3

Think of a star as a big globe with ideal gas inside. Gravity acts as a force compressing the globe, the more it compress, the more energy goes to thermal part since $$dE = TdS-PdV$$ so a shrinking volume decreases $PdV$ term ($P$ is negative in this case, otherwise the system would be expanding), and for $dE=0$ because no reactions are occurring and no ...


3

If at any time the speed of the planet in the reference frame of the star exceeds the escape velocity $\sqrt{2GM_\star/r}$, where $M_\star$ is the mass of the star and $r$ is the distance from the star to the planet, it will escape in a hyperbolic trajectory (or straight line if $M_\star\rightarrow0$). As noted in the other answers, the result of the ...


3

I believe what he's pointing out is that energetic particles have sufficient kinetic energy to counter the pull of gravity, but as the star cools, the net kinetic energy decreases until the particles cannot go "up," or away from the centroid of mass. At that point, the star's mass collapses inward. The total mass is probably less than before, since the ...


4

The scenario you suggest is of course hypothetical, but in all cases you must conserve angular momentum and mass/energy. So for example: If you have a way of removing mass from a star in such a way that the mass disappears outside the orbit of the planets (in astrophysics this is accomplished simply by mass loss - either the star has a wind that expels mass ...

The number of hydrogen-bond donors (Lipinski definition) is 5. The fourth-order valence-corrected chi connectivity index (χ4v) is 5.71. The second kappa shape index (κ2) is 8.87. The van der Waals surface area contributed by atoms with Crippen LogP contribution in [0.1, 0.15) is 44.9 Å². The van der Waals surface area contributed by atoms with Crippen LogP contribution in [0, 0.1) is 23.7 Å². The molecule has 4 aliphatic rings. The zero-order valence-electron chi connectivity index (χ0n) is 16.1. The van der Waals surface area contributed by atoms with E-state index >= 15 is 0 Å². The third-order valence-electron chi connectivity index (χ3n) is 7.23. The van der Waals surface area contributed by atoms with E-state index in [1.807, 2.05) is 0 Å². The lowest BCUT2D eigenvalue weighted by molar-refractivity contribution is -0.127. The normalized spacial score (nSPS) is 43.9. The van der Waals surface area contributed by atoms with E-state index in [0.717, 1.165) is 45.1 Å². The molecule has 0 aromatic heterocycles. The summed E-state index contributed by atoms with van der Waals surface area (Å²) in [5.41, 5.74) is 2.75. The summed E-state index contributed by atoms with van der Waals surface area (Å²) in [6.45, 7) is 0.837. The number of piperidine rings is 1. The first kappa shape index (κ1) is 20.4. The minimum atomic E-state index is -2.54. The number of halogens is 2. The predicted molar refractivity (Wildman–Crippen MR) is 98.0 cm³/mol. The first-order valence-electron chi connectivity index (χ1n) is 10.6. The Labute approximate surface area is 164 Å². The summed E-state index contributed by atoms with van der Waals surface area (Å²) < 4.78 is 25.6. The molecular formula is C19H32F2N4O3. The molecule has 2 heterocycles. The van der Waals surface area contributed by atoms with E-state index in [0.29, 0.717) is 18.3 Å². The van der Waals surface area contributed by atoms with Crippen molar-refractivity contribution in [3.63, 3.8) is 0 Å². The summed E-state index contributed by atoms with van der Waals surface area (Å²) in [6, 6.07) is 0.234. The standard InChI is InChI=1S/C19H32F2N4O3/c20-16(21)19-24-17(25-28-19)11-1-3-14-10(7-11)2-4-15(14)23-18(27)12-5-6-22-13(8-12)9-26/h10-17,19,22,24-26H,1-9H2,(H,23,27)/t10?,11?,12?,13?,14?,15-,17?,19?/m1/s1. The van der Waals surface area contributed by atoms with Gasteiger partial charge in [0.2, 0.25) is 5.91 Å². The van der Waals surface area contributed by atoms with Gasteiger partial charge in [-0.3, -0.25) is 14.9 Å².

1

Your final question very much correlates with a famous thought experiment.If the Sun was suddenly removed the planet s will still continue to stay in orbit. For 8 minutes and 20 seconds. This is because the speed of the space time fabric or simply putting gravity travels at the speed of light. That is, the earth will be devoid of sunlight and will move ...


-2

A coarse correction would have to be made because of the difference in the curvature of space in that section of space when a planet is deleted. The sun holds the planets in orbit and they would fly away as if the string to a tether ball was cut to all the planets.


2

The motion of a comet can be understood in terms of a couple of principles. First - Inertia. Newton's first law states that an object will remain at rest or in uniform straight line motion unless acted upon by an external force In other words - assuming that "something" had given a comet a velocity, it will keep going unless something changes that. ...


1

I've got to chime in on this one for reasons of discussion only, because I can think of two reasons why this would not happen. Collisions are usually depicted as a center mass to center mass action. when we think of the earth and moon, it's thought to be slightly off center. yet, there can be a 'collision' when two bodies enter each others gravitational ...